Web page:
• How do you ensure payment is made on time without negotiations?

On visiting the Medhar street in the Kalkunike Area of Hunsur for meeting a few Medhar craftsmen, we got to interact with various other families who lived in the same area.

 

As a method to break the ice and make them comfortable with us, we conducted a few activities with the kids. It was interesting to see how the elders also joined in and let their creative fluids flow. We spent an entire evening with these families, it helped in generating insights from all the general observations made. 

Research Tools Used

Medhar Street - Kalkunike

One of the main purpose of conducting this activity was to get to know a little me about the quality of education that they pursue, supporting professions that they practice, and other skills that they possess.

 

A lot of information was collected concerning schooling for these children, local markets, and also about the new occupations that these craftsmen families have pivoted towards to be able to earn a better livelihood and support their families. One of them is the textile industry.

Documenting the Craft

The Medhars produce a range of woven products that are used in various households. These include Baskets, Winnowers, Hand Fans, Sericulture mats, Chicken traps, Ladders, Storage baskets, cribs, icecream sticks, etc. The range of products is diverse and is subjective to the skill and resources of each craftsman.

Studying the process

While there are some craftsmen that develop woven products, the others only engage in the craft of ladder making. The availability of raw materials also decides the products that each craftsman decides to make. All the craftsmen display a deep understanding of the material and its structural properties, which is also the reason that they know the task of cutting, splitting, and slicing with precision. They try applying their knowledge of Bamboo's tensile strength, durability, and flexibility in the best way they can to the range of products that they make. The process of making these products was observed and studied in detail to get a better understanding of the craft with utmost scrutiny

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Tools Used

Each tool serves a specific purpose, The tool used to cut cutting the Bamboo is different from the tool used for splitting and slicing the Bamboo. The tool used during weaving also is separate.

Object Dimensions
Time taken to make each object

The dimensions of each product made regularly by these craftsmen were studied in proportion to the entire pole of Bamboo. The species used for weaving is called Dendrocalamus brandisii and the species used for ladder and fencing is called Bambusa Bambus. The government also issues Bambusa Bambus on a subsidies rate for the Medhars.


This analysis was done to understand the amount of material used in each product, which can later be useful in form development as well as costing of the products.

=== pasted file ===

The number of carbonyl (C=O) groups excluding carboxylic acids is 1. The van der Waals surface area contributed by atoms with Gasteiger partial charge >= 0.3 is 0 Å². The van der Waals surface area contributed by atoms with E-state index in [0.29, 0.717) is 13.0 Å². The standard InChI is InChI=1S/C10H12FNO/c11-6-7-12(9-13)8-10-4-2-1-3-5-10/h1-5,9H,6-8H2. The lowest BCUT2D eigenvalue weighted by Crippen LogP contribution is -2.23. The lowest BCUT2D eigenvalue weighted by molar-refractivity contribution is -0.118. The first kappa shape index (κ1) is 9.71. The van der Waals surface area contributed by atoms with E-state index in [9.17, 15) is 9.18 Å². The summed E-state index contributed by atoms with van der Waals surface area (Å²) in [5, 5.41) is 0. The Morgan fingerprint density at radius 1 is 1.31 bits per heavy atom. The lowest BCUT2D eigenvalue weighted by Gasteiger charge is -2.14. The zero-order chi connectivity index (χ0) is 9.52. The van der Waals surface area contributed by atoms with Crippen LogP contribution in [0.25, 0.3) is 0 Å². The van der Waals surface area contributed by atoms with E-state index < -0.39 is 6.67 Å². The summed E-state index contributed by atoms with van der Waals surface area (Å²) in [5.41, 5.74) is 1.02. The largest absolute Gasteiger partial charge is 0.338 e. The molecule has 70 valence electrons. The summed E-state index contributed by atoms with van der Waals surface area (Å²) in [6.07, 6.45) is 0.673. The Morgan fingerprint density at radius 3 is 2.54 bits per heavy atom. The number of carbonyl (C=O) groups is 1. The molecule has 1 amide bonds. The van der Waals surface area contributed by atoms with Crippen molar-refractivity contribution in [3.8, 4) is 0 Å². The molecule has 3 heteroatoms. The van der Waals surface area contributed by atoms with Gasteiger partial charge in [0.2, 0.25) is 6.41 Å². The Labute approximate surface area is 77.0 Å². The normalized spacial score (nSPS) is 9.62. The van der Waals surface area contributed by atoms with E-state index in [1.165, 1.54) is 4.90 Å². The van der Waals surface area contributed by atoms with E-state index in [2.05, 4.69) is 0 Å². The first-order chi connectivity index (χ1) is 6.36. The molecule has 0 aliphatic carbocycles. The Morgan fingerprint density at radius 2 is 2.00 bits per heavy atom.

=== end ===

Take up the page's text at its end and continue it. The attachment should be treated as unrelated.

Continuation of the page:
By calculating the time taken to make each product in detail and with respect to every part of the task, it helps figure out the number of hours put to make the products. By doing this analysis, deciding the price that these craftsmen deserve as a part of labor costs becomes easier and more effective.

Range of objects
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Karnataka

Context Mapping
Medhar Community
Range forest officer

Hunsur-Kodagu District

Interaction with
  • The National Bamboo Mission conducts Workshops for Medars that takes place once a year. They teach them how to make ladders, baskets, etc. and brush up the concepts. First, they show how the product is made and they teach them how to do it.

  • Most of the participants in these workshops are middle-aged women (mainly because of their interest and are eager to learn new techniques).

  • Registration of the workshops requires basic details. People are informed about the workshop about a month or month and a half for the workshop so that they are free to participate at that time.

  • NBM also distributes free Bamboo to Medhars against their caste certificate.

  • The artisans don’t have marketing skills and thus face problems in taking their product to the market/ selling their products.

  • If the government helps and intervenes to help them out or create a market space, it will create a better platform for them to sell their products.

  • Medar communities can get all the information about forest laws and policies from a near range forest officer in their area.

  • In order to know the rate of bamboo, they can refer to the hard copy in the RFO department.

Current value chain
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Stakeholder Mapping
Current situation

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  • The Medhars get Bambusa Bambos on a subsidised rate of ₹125-140 from the RFO